Sedimentary Rocks


General Statements

We've studied igneous rocks & the minerals of which they are composed

Basement rocks

Most are covered by a thin veneer of debris

Consolidated into a "rock" through slow-acting processes

Usually involving pressure and fluid penetration

Relatively simple to understand

Relatively near-surface processes

As opposed to igneous & metamorphics, which usually occur at depth

Secondary (or derived) rocks

Several main categories

Clastic sedimentary rocks - The classic sedimentary rock

We will concentrate on this type

Chemical sedimentary rocks - Chemical precipitates

Usually as the result of the evaporation of water - Ex. Salt (NaCl)

Organic sedimentary rocks

Limestone, all hydrocarbons - Coal, peat, oil, etc.


Origin of Sedimentary Materials

DIGRESS TO: Physical vs. Chemical weathering

Clasts - derived from physical (and chemical) weathering processes

Smaller solid particles

Wide range of sizes, from silt to boulders

Clay minerals

Easy to get confused by the term

The term "clay" refers to both a size and a mineral family

A clast can be clay size without being clay

Clay formation forms small, sheet-like minerals (look like the micas)

Near-surface, low temperature environments

Hot and humid works best - chemical weathering!!

Note: chemical weathering also results in "ions" which are "held in solution"

Can result in chemical sedimentary rocks

Organisms can also extract the ions directly from the water

Use them to build shell material - Ex.: Ca+2 + CO3-2 -> CaCO3

Can result in deposition of organic sediments


Environments of Deposition

Water plays an important role in most aspects of sedimentary rocks

From weathering and erosion to transportation and deposition


Deposition occurs in a wide variety of locations

Basically, any low spot is a potential depositional environment

Two major divisions - Continental and marine

Also there are inter-tidal (transitional) environmnets

Important factors include:

Sorting - The degree in similarity in particle size in a sediment

Important in the clastic sediments

Particle size

Important in the clastic sediments

Particle composition

Important in chemical and organic sediments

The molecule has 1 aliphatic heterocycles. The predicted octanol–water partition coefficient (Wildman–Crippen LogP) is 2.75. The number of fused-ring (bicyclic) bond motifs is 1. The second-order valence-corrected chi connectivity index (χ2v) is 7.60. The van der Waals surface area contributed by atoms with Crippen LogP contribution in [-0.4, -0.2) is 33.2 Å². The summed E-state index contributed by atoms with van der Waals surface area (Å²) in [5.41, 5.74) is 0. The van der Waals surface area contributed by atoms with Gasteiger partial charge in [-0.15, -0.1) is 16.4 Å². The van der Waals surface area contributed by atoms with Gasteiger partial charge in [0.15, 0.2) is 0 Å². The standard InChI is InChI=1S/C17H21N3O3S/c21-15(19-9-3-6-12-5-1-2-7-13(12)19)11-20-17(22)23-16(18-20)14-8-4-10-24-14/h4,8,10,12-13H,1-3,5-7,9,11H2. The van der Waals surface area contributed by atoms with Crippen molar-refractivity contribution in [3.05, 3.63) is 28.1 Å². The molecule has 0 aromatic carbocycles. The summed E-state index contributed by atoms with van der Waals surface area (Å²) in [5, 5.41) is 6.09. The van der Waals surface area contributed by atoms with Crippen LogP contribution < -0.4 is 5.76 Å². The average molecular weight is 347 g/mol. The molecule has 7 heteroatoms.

Continental Deposition

Sediments trapped on land

Rivers and streams

Riverbed - size directly related to energy of the stream

Can be poorly sorted (all different sizes) or well sorted (all the same size)

Floodplain - Flat surfaces adjacent to a river

Represents sediments deposited during flooding

Usually well sorted


Non-turbulent flow (unlike rivers)

Can and will carry all sizes of material

Commonly poorly sorted, but not always!


By nature a temporary feature

A sure trap for sediments (because Q=AV)

Evaporites - common to arid regions with seasonal lakes (playas)

Ex.: Bonneville Salt Flats

Alluvial Fans

Generally arid and semi-arid climates


Essentially an underwater alluvial fan

Eolian Deposition

Wind can also play a role in the erosion, transportation, and deposition of sediments

Can affect wide areas

Not confined to a defined channel like a river is

Always well sorted (unless contaminated by other processes)

Small stuff only - no boulders!

Sand dunes


Marine Deposition

The seafloor is the final resting place for the majority of weathered rock materials

Please refer to Strickler's 3rd Law of GeoFantasy

Remember - "The earth breaks what it makes and puts it in the ocean"

Factors affecting deposition include:

Distance from shore

Related to energy

Depth of the water

These result in 3 broad zones of deposition

Relatively good sorting within each zone

In general, the shore and shelf contain the majority of "terrigenous" sediments

Gravel ---> Sand ---> Silt ---> Clay ---> Carbonate Ooze

The Shore Zone

The shore acts like a channel and restricts the "flow" of the ocean

High energy zone

Coarse sand and gravel are deposited here

Smaller material stays in suspension/solution and moves offshore

The Continental Shelf

Much broader then the shore zone

Most terrigenous sediments end up here (sooner or later)

Mostly silt & clay

Locally coarser material related to times of higher energy

Carbonate deposits also common

Inorganic and organic deposits of CaCO3 - Limestone

Common to "shallow, warm water"

The Abyss - much of this ends up being subducted

Mostly very fine grain sediments

Water depth important in which is deposited

Calcareous to siliceous to terrestrial clay ooze

As depth increases and/or temperature decreases


Features of Sedimentary Rocks

Stratification - the most common and distinctive

Most sedimentary rocks are composed of particles which settle through water (or air)

Generally quiet water deposition results in nearly horizontal layers

Differences through time result in visible layering

Variation in clast size

Variation in clast composition/mineralization

Special enhancements to visible layering

Graded Bedding

Cross Bedding

Size and Roundness of the clasts

Usually reflects transport distance and/or time in transit

Long distance = smaller and rounder clasts


Most igneous rocks are some shade of gray

Sedimentary rocks can be quite colorful

Different pigments can fill the void spaces between the clasts

Iron - very common

Results in shades of red, brown, pink, or yellow

Dark to black color commonly the result of organic material

EXAMPLE: Black shale

Fossils - the classic sedimentary feature

Evidence of once-living organisms

Characteristic of many sedimentary rocks

Not igneous or metamorphic

Most relate to remains of "hard body parts" (bones, shells, teeth)

But any evidence is considered a fossil

Soft body molds



Some amazing parts have been preserved

Jellyfish, compound eye parts, dragonfly wings